“Our university only employs about 1,000 full-time staff members, but collectively we do the job of universities three or four times our size in providing benefit to the communities that we serve,” Perry said. “And when you look at our accolades, you’ll see we stand toe-to-toe with the best universities in the nation for our diversity and creating upward mobility for our students, alumni, and their families. “So Dr. Parham, be sure to grab your reusable water bottle, your mouth piece, and gloves because we welcome you to our fight for our faculty and students’ success. You are now our champion, and we are in your corner.”
Christian Jackson, president of Associated Students, Inc., endorsed Parham on behalf of the student body with “immense anticipation” for the university’s new president. “Since the day Dr. Parham arrived, students, faculty, and staff are all now finding themselves at the table having conversations about what our students specifically need to be successful academically and in life.”
The ceremony also included remarks from California Senator Steven Bradford and Parham’s close colleagues in the field of psychology: Wade Nobles, emeritus professor of Africana studies and black psychology at San Francisco State; and Derald Wing Sue, professor of counseling psychology at Columbia University. The ceremony ended with a benediction led by Ivan Pitts, senior pastor of Second Baptist Church of Santa Ana.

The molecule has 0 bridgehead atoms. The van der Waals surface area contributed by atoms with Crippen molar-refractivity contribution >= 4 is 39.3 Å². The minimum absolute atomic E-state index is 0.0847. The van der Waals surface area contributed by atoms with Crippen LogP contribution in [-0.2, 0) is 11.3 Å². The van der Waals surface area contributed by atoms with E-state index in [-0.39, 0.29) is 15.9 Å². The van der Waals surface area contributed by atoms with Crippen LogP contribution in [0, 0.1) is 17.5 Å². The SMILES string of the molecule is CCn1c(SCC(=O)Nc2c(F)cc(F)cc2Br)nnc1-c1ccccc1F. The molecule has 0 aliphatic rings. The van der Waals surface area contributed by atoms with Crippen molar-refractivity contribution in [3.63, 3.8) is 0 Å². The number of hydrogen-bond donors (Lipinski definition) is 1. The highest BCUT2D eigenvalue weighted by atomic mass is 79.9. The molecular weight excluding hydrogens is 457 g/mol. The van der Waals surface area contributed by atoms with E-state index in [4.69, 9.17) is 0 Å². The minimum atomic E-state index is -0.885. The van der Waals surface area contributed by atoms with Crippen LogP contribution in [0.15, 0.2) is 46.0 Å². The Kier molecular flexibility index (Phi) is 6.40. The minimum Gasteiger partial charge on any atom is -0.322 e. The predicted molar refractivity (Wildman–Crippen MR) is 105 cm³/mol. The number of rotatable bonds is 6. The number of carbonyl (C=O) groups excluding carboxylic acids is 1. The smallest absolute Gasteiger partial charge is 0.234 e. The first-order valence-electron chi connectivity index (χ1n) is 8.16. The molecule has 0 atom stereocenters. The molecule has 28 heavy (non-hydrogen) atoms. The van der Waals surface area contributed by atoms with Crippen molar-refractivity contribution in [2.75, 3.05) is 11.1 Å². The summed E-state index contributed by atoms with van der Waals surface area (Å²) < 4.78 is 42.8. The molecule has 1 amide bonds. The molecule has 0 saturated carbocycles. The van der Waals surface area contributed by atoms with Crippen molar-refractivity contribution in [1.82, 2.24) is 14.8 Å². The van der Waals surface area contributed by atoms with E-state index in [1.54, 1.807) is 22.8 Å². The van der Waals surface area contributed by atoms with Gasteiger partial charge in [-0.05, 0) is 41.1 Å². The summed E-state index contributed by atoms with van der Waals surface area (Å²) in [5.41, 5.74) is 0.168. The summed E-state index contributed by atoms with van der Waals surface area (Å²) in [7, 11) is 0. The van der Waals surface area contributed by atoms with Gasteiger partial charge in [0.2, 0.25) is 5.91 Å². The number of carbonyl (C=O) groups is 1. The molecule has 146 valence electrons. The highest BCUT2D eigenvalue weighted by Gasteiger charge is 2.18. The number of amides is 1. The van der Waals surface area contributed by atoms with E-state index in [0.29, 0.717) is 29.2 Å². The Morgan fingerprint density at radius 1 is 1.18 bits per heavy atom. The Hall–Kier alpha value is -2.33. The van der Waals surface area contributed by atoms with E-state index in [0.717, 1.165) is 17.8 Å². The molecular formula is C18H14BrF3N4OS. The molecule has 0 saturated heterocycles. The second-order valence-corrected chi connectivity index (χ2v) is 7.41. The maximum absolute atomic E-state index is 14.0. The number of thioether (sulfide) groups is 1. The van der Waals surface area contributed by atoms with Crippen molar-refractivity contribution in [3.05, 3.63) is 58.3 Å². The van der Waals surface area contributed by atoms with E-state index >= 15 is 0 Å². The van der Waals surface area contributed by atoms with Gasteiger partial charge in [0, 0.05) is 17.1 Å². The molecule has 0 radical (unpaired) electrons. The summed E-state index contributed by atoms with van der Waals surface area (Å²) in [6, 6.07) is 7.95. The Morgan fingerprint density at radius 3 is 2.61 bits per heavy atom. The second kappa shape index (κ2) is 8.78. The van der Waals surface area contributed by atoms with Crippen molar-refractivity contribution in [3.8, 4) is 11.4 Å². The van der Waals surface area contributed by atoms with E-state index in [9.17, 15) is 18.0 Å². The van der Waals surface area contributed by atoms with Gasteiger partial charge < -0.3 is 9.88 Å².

CSUDH alumna Maria Villa (’82, B.S., business administration), an attorney and partner in the Law Offices of Lathrop & Villa, offered remarks on behalf of the alumni and the university’s Philanthropic Foundation Board. She called the university a “springboard that propelled me forward to succeed.”
“The foundation I received here allowed me to become a leader in my profession, including being elected the first Hispanic attorney to serve on the California State Bar Board of Governors,” Villa shared. “So my fellow Toros! Let’s follow President Parham’s lead in transforming our university. With your degree from Cal State Dominguez Hills, you will not only transform your lives, you will transform our country into a better place for all!”
CSU Board of Trustees Chair Adam Day represented the board at the investiture. He called the selection of a campus president to be the trustees’ most important role.
“My first official campus visit upon being appointed to the board was CSU Dominguez Hills. I purposefully made that decision because the story and fabric of this campus and community is not just special – it is critical to the success of the entire state of California,” Day said. “Dr. Parham impressed the selection committee and the trustees with his history of working with students from diverse backgrounds, his commitment and passion to student achievement, and his deep connections in the community. We have great faith and confidence in his ability to be the leader CSU Dominguez Hills needs.”